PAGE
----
Wind and solar are key, but so are family planning and plant-based diets.

wind turbines

Here’s a painfully hard truth: There is no single silver bullet that will save us from the effects of climate change.

But according to a new book, there are 80 existing silver bullets — plus 20 more nascent technologies and solutions — that could work together to reverse global warming and put the planet on the path to sustainability. The top-ten list includes renewable energy solutions most of us are familiar with, such as wind and solar, but also some more unexpected strategies, including refrigeration management, reducing food waste, educating girls and family planning.

Each solution is ranked according to how much CO2 it will save, how much money it will cost and its total economic savings. Cumulatively the 80 solutions profiled in the book would save more than 1,000 gigatons of emissions and produce nearly $74 trillion in economic value between 2020 and 2050, after an initial cost of $27 trillion.

Drawdown“All our data is based on science,” says environmental entrepreneur and author Paul Hawken, editor of “Drawdown.” (The book has a bold subtitle: “The most comprehensive plan ever proposed to reverse global warming.”) Hawken and the team of researchers at his nonprofit Drawdown Project spent the past few years analyzing data from the Intergovernmental Panel on Climate Change, International Energy Agency, World Bank and other institutions, plus other peer-reviewed research, to come up with their list of solutions.

It wasn’t easy, Hawken admits. “When we first started it we would go around saying, why hasn’t anybody done this?” he says. “I mean, we can Google just about anything and rank it — the biggest blogs, the most followers on Twitter. But here we have the greatest crisis human civilization has ever faced and you cannot find a list of the most substantive solutions to address global warming.”

Paul HawkenThe solutions that you can find right now on Google are what Hawken calls “proverbs” — things like walking more or buying less stuff. “No question those are very true things, but they’re not solutions and they’re not measured,” he says. “You can’t cost them. You can’t invest in them. It’s kind of like saying ‘love your mother.’ It doesn’t tell you what to do and how to do it.”

The book flips that equation, providing concrete rankings for each solution and brief examinations of how to implement each one on a global scale, all of which will be expanded upon on the Drawdown Project’s website. The list includes everything from building better cars to implementing improved rice-cultivation techniques, and from developing electric bikes to supporting indigenous people as land stewards.

“Drawdown” even includes some potentially controversial solutions, such as waste-to-energy and nuclear power, both of which the book calls “regret solutions” that could have both high value and potentially higher costs.

“Our job was to be objective,” says Hawken of the decision to include nuclear in the book. “We said we’re going to model the top 100 solutions. We’re not promoting or demoting anything. Nuclear was one that I struggled with because I think it’s just the most absurd and ridiculous way you could ever imagine to boil water.” The book notes that the new, smaller generation of nuclear power plants could change the equation, but still create a waste issue that would last for thousands of years.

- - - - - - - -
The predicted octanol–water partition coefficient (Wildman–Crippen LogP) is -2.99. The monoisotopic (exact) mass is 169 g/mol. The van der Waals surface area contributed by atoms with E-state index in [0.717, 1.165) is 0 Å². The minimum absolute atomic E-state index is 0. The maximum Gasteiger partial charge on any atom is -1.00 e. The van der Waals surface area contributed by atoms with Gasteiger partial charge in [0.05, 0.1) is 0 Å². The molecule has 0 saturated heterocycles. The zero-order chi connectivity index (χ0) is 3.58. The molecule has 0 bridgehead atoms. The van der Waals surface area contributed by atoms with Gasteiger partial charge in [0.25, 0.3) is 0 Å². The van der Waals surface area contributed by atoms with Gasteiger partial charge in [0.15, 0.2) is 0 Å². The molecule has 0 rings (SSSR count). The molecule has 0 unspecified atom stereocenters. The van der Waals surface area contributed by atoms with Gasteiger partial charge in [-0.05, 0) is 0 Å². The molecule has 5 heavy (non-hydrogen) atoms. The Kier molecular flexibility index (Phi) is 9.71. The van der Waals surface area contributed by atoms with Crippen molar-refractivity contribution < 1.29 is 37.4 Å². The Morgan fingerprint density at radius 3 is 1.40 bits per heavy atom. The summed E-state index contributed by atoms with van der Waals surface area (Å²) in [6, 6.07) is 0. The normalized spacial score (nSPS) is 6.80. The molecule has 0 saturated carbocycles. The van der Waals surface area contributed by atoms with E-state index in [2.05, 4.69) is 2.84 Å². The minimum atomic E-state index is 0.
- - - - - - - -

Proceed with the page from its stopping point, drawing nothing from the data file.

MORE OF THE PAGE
Hawken says “Drawdown” isn’t the type of book you’d give to someone as a gift — although it is beautifully illustrated — but instead one that will find life in schools and universities. “Students have had it up to here with books and literature about what’s going to happen if we don’t act or don’t act sufficiently,” he says. “It’s terrifying and sort of immobilizing. Students want to know what to do. They want solutions.”

He also believes the book will find audiences among philanthropists and impact investors, as well as policymakers ranging from international bodies to city councils — in other words, people who want to know where to put their money to do the most good.

Hawken doesn’t expect “Drawdown” to have much of an impact on the policies of the Trump administration; but on the upside, he also doesn’t believe the Trump administration will have much impact on the book’s solutions.

“Two days after the election I looked at every solution one by one and thought, ‘Okay, what will happen to this solution if we have a very ignorant and obstreperous administration and Congress?’ And actually, it was like not much, really, not much at all. It almost had zero impact,” he says.

In fact, Hawken thinks President Trump may actually be good for the environment in an unexpected manner. “If anything, the election might have had a positive impact in a kind of perverse way, because people are going to maybe double down on stuff because they’re not happy with the administration,” he says. “The resistance is massive, growing, and unrelenting and will not stop until he’s out of office.”

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is the editor of The Revelator. An award-winning environmental journalist, his work has appeared in Scientific American, Audubon, Motherboard, and numerous other magazines and publications. His “Extinction Countdown” column has run continuously since 2004 and has covered news and science related to more than 1,000 endangered species. John lives on the outskirts of Portland, Ore., where he finds himself surrounded by animals and cartoonists.